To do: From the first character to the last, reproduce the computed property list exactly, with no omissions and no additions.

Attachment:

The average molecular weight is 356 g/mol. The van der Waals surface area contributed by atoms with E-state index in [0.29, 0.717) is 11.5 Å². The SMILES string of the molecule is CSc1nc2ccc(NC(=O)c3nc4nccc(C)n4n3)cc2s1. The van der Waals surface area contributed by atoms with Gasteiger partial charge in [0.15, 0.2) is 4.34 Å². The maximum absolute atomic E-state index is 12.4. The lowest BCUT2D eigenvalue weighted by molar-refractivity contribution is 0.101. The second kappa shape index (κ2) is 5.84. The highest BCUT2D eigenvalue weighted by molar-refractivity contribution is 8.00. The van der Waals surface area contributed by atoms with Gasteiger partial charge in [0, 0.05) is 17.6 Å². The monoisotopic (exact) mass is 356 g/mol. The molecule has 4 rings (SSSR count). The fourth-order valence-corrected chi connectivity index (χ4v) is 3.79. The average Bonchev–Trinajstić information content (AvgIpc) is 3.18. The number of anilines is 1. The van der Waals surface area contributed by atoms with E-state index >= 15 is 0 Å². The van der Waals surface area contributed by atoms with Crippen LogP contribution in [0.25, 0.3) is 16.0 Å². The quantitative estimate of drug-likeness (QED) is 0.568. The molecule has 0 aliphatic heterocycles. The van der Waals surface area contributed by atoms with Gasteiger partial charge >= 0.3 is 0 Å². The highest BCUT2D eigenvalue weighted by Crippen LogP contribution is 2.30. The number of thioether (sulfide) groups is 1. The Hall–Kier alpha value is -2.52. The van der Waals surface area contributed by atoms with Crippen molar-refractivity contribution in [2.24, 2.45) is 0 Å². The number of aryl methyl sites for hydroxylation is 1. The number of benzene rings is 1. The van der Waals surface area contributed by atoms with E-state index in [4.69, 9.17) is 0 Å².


The average molecular weight is 356 g/mol. The van der Waals surface area contributed by atoms with E-state index in [0.29, 0.717) is 11.5 Å². The SMILES string of the molecule is CSc1nc2ccc(NC(=O)c3nc4nccc(C)n4n3)cc2s1. The van der Waals surface area contributed by atoms with Gasteiger partial charge in [0.15, 0.2) is 4.34 Å². The maximum absolute atomic E-state index is 12.4. The lowest BCUT2D eigenvalue weighted by molar-refractivity contribution is 0.101. The second kappa shape index (κ2) is 5.84. The highest BCUT2D eigenvalue weighted by molar-refractivity contribution is 8.00. The van der Waals surface area contributed by atoms with Gasteiger partial charge in [0, 0.05) is 17.6 Å². The monoisotopic (exact) mass is 356 g/mol. The molecule has 4 rings (SSSR count). The fourth-order valence-corrected chi connectivity index (χ4v) is 3.79. The average Bonchev–Trinajstić information content (AvgIpc) is 3.18. The number of anilines is 1. The van der Waals surface area contributed by atoms with E-state index >= 15 is 0 Å². The van der Waals surface area contributed by atoms with Crippen LogP contribution in [0.25, 0.3) is 16.0 Å². The quantitative estimate of drug-likeness (QED) is 0.568. The molecule has 0 aliphatic heterocycles. The van der Waals surface area contributed by atoms with Gasteiger partial charge >= 0.3 is 0 Å². The highest BCUT2D eigenvalue weighted by Crippen LogP contribution is 2.30. The number of thioether (sulfide) groups is 1. The Hall–Kier alpha value is -2.52. The van der Waals surface area contributed by atoms with Crippen molar-refractivity contribution in [2.24, 2.45) is 0 Å². The number of aryl methyl sites for hydroxylation is 1. The number of benzene rings is 1. The van der Waals surface area contributed by atoms with E-state index in [4.69, 9.17) is 0 Å².